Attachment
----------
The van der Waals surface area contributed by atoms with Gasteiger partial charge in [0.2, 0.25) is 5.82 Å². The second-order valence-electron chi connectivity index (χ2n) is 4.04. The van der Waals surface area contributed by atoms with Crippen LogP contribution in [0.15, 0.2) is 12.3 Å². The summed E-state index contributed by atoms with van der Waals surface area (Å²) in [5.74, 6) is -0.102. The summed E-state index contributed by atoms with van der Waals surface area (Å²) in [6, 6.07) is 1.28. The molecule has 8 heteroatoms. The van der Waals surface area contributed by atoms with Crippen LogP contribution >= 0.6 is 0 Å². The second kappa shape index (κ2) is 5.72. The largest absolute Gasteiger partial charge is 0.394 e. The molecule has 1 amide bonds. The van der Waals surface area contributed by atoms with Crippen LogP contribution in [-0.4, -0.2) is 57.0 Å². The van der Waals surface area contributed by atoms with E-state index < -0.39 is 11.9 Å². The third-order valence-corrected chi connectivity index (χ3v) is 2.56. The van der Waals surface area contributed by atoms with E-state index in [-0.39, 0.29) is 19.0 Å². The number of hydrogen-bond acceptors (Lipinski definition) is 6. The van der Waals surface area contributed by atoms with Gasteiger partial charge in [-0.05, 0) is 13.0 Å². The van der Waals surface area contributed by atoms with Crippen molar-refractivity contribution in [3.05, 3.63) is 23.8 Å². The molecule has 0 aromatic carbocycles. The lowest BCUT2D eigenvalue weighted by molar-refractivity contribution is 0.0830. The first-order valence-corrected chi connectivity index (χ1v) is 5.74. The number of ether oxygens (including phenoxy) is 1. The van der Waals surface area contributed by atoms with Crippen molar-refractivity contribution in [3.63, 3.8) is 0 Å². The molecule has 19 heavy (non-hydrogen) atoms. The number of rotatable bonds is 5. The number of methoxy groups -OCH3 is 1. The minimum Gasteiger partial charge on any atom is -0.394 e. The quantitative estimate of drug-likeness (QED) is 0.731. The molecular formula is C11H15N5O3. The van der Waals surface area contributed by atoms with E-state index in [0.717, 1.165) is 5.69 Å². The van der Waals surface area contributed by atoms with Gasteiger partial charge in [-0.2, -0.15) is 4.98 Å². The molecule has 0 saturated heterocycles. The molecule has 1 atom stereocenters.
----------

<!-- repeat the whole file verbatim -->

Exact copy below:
The van der Waals surface area contributed by atoms with Gasteiger partial charge in [0.2, 0.25) is 5.82 Å². The second-order valence-electron chi connectivity index (χ2n) is 4.04. The van der Waals surface area contributed by atoms with Crippen LogP contribution in [0.15, 0.2) is 12.3 Å². The summed E-state index contributed by atoms with van der Waals surface area (Å²) in [5.74, 6) is -0.102. The summed E-state index contributed by atoms with van der Waals surface area (Å²) in [6, 6.07) is 1.28. The molecule has 8 heteroatoms. The van der Waals surface area contributed by atoms with Crippen LogP contribution >= 0.6 is 0 Å². The second kappa shape index (κ2) is 5.72. The largest absolute Gasteiger partial charge is 0.394 e. The molecule has 1 amide bonds. The van der Waals surface area contributed by atoms with Crippen LogP contribution in [-0.4, -0.2) is 57.0 Å². The van der Waals surface area contributed by atoms with E-state index < -0.39 is 11.9 Å². The third-order valence-corrected chi connectivity index (χ3v) is 2.56. The van der Waals surface area contributed by atoms with E-state index in [-0.39, 0.29) is 19.0 Å². The number of hydrogen-bond acceptors (Lipinski definition) is 6. The van der Waals surface area contributed by atoms with Gasteiger partial charge in [-0.05, 0) is 13.0 Å². The van der Waals surface area contributed by atoms with Crippen molar-refractivity contribution in [3.05, 3.63) is 23.8 Å². The molecule has 0 aromatic carbocycles. The lowest BCUT2D eigenvalue weighted by molar-refractivity contribution is 0.0830. The first-order valence-corrected chi connectivity index (χ1v) is 5.74. The number of ether oxygens (including phenoxy) is 1. The van der Waals surface area contributed by atoms with Crippen molar-refractivity contribution in [3.63, 3.8) is 0 Å². The molecule has 19 heavy (non-hydrogen) atoms. The number of rotatable bonds is 5. The number of methoxy groups -OCH3 is 1. The minimum Gasteiger partial charge on any atom is -0.394 e. The quantitative estimate of drug-likeness (QED) is 0.731. The molecular formula is C11H15N5O3. The van der Waals surface area contributed by atoms with E-state index in [0.717, 1.165) is 5.69 Å². The van der Waals surface area contributed by atoms with Gasteiger partial charge in [-0.2, -0.15) is 4.98 Å². The molecule has 0 saturated heterocycles. The molecule has 1 atom stereocenters.